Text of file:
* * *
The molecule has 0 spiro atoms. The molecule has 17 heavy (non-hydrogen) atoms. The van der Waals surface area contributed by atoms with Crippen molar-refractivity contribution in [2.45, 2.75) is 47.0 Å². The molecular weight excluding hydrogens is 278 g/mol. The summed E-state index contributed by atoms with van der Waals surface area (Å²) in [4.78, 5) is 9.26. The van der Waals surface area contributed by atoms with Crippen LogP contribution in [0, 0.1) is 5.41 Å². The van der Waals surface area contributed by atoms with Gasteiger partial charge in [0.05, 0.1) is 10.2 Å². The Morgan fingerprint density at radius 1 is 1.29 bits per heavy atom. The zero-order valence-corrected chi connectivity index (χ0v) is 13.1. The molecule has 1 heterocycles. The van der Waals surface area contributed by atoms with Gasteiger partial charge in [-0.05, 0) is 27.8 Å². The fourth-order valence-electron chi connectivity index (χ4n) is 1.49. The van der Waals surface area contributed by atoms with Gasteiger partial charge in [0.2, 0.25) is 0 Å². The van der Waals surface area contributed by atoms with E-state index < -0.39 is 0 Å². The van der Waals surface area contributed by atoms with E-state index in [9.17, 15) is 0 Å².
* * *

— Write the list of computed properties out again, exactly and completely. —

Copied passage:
The molecule has 0 spiro atoms. The molecule has 17 heavy (non-hydrogen) atoms. The van der Waals surface area contributed by atoms with Crippen molar-refractivity contribution in [2.45, 2.75) is 47.0 Å². The molecular weight excluding hydrogens is 278 g/mol. The summed E-state index contributed by atoms with van der Waals surface area (Å²) in [4.78, 5) is 9.26. The van der Waals surface area contributed by atoms with Crippen LogP contribution in [0, 0.1) is 5.41 Å². The van der Waals surface area contributed by atoms with Gasteiger partial charge in [0.05, 0.1) is 10.2 Å². The Morgan fingerprint density at radius 1 is 1.29 bits per heavy atom. The zero-order valence-corrected chi connectivity index (χ0v) is 13.1. The molecule has 1 heterocycles. The van der Waals surface area contributed by atoms with Gasteiger partial charge in [-0.05, 0) is 27.8 Å². The fourth-order valence-electron chi connectivity index (χ4n) is 1.49. The van der Waals surface area contributed by atoms with Gasteiger partial charge in [0.2, 0.25) is 0 Å². The van der Waals surface area contributed by atoms with E-state index < -0.39 is 0 Å². The van der Waals surface area contributed by atoms with E-state index in [9.17, 15) is 0 Å².